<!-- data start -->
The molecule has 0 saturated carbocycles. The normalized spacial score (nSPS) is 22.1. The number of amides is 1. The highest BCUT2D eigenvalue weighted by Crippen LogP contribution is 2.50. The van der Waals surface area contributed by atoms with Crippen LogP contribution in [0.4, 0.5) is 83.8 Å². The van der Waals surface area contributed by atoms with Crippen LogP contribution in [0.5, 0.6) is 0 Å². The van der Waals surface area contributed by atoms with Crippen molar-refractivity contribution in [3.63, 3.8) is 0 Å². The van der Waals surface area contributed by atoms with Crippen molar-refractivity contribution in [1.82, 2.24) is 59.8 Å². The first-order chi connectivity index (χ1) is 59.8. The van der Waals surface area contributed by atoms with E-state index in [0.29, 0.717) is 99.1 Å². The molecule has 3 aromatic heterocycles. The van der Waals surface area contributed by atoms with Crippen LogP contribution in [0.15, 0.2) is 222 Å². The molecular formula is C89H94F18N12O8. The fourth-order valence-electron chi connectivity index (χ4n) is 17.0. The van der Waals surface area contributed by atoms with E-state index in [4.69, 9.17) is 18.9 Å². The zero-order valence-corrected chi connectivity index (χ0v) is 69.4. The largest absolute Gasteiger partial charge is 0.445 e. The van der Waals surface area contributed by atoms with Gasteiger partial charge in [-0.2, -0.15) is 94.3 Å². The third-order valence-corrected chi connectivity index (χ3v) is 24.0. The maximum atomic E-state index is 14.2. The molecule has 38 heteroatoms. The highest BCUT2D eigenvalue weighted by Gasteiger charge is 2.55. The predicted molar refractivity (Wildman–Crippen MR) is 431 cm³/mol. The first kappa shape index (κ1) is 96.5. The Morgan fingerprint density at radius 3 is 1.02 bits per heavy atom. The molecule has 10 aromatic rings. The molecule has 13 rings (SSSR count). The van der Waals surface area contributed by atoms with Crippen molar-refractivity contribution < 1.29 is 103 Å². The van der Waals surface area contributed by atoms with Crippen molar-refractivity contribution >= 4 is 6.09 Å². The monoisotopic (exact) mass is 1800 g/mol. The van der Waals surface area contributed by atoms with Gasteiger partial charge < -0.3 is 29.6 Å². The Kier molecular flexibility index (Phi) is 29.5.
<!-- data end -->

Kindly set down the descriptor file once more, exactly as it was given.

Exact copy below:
The molecule has 0 saturated carbocycles. The normalized spacial score (nSPS) is 22.1. The number of amides is 1. The highest BCUT2D eigenvalue weighted by Crippen LogP contribution is 2.50. The van der Waals surface area contributed by atoms with Crippen LogP contribution in [0.4, 0.5) is 83.8 Å². The van der Waals surface area contributed by atoms with Crippen LogP contribution in [0.5, 0.6) is 0 Å². The van der Waals surface area contributed by atoms with Crippen molar-refractivity contribution in [3.63, 3.8) is 0 Å². The van der Waals surface area contributed by atoms with Crippen molar-refractivity contribution in [1.82, 2.24) is 59.8 Å². The first-order chi connectivity index (χ1) is 59.8. The van der Waals surface area contributed by atoms with E-state index in [0.29, 0.717) is 99.1 Å². The molecule has 3 aromatic heterocycles. The van der Waals surface area contributed by atoms with Crippen LogP contribution in [0.15, 0.2) is 222 Å². The molecular formula is C89H94F18N12O8. The fourth-order valence-electron chi connectivity index (χ4n) is 17.0. The van der Waals surface area contributed by atoms with E-state index in [4.69, 9.17) is 18.9 Å². The zero-order valence-corrected chi connectivity index (χ0v) is 69.4. The largest absolute Gasteiger partial charge is 0.445 e. The van der Waals surface area contributed by atoms with Gasteiger partial charge in [-0.2, -0.15) is 94.3 Å². The third-order valence-corrected chi connectivity index (χ3v) is 24.0. The maximum atomic E-state index is 14.2. The molecule has 38 heteroatoms. The highest BCUT2D eigenvalue weighted by Gasteiger charge is 2.55. The predicted molar refractivity (Wildman–Crippen MR) is 431 cm³/mol. The first kappa shape index (κ1) is 96.5. The Morgan fingerprint density at radius 3 is 1.02 bits per heavy atom. The molecule has 10 aromatic rings. The molecule has 13 rings (SSSR count). The van der Waals surface area contributed by atoms with Crippen molar-refractivity contribution < 1.29 is 103 Å². The van der Waals surface area contributed by atoms with Crippen molar-refractivity contribution >= 4 is 6.09 Å². The monoisotopic (exact) mass is 1800 g/mol. The van der Waals surface area contributed by atoms with Gasteiger partial charge < -0.3 is 29.6 Å². The Kier molecular flexibility index (Phi) is 29.5.